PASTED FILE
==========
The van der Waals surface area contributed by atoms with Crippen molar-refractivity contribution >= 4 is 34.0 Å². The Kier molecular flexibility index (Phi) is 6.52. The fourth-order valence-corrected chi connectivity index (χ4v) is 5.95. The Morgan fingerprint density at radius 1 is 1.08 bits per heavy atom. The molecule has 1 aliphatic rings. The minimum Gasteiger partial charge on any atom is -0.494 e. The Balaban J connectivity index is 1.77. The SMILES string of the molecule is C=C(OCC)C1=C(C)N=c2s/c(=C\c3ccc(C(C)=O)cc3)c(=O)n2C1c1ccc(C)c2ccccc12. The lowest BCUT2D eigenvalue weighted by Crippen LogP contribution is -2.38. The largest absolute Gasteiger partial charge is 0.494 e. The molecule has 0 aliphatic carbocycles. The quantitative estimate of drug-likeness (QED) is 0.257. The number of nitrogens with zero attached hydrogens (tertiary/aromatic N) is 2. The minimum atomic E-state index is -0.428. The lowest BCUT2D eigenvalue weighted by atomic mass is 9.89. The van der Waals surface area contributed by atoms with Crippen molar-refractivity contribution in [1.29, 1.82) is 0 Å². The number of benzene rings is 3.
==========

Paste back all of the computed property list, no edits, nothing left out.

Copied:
The van der Waals surface area contributed by atoms with Crippen molar-refractivity contribution >= 4 is 34.0 Å². The Kier molecular flexibility index (Phi) is 6.52. The fourth-order valence-corrected chi connectivity index (χ4v) is 5.95. The Morgan fingerprint density at radius 1 is 1.08 bits per heavy atom. The molecule has 1 aliphatic rings. The minimum Gasteiger partial charge on any atom is -0.494 e. The Balaban J connectivity index is 1.77. The SMILES string of the molecule is C=C(OCC)C1=C(C)N=c2s/c(=C\c3ccc(C(C)=O)cc3)c(=O)n2C1c1ccc(C)c2ccccc12. The lowest BCUT2D eigenvalue weighted by Crippen LogP contribution is -2.38. The largest absolute Gasteiger partial charge is 0.494 e. The molecule has 0 aliphatic carbocycles. The quantitative estimate of drug-likeness (QED) is 0.257. The number of nitrogens with zero attached hydrogens (tertiary/aromatic N) is 2. The minimum atomic E-state index is -0.428. The lowest BCUT2D eigenvalue weighted by atomic mass is 9.89. The van der Waals surface area contributed by atoms with Crippen molar-refractivity contribution in [1.29, 1.82) is 0 Å². The number of benzene rings is 3.